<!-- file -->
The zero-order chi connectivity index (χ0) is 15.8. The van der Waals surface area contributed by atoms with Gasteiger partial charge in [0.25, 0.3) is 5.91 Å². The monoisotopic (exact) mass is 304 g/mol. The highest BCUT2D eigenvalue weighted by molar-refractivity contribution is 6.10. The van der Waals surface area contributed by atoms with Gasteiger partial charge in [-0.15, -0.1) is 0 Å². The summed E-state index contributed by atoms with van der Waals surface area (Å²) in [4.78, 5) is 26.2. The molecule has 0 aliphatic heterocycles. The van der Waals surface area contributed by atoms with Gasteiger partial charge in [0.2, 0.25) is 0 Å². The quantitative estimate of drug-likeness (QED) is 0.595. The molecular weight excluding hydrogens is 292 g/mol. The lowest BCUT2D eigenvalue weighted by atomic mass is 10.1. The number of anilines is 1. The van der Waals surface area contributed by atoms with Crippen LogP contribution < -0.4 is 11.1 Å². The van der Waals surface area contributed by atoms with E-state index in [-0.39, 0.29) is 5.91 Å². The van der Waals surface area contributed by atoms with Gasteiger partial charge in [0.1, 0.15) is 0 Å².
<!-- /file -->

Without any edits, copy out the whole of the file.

The zero-order chi connectivity index (χ0) is 15.8. The van der Waals surface area contributed by atoms with Gasteiger partial charge in [0.25, 0.3) is 5.91 Å². The monoisotopic (exact) mass is 304 g/mol. The highest BCUT2D eigenvalue weighted by molar-refractivity contribution is 6.10. The van der Waals surface area contributed by atoms with Gasteiger partial charge in [-0.15, -0.1) is 0 Å². The summed E-state index contributed by atoms with van der Waals surface area (Å²) in [4.78, 5) is 26.2. The molecule has 0 aliphatic heterocycles. The van der Waals surface area contributed by atoms with Gasteiger partial charge in [0.2, 0.25) is 0 Å². The quantitative estimate of drug-likeness (QED) is 0.595. The molecular weight excluding hydrogens is 292 g/mol. The lowest BCUT2D eigenvalue weighted by atomic mass is 10.1. The number of anilines is 1. The van der Waals surface area contributed by atoms with Crippen LogP contribution < -0.4 is 11.1 Å². The van der Waals surface area contributed by atoms with E-state index in [-0.39, 0.29) is 5.91 Å². The van der Waals surface area contributed by atoms with Gasteiger partial charge in [0.1, 0.15) is 0 Å².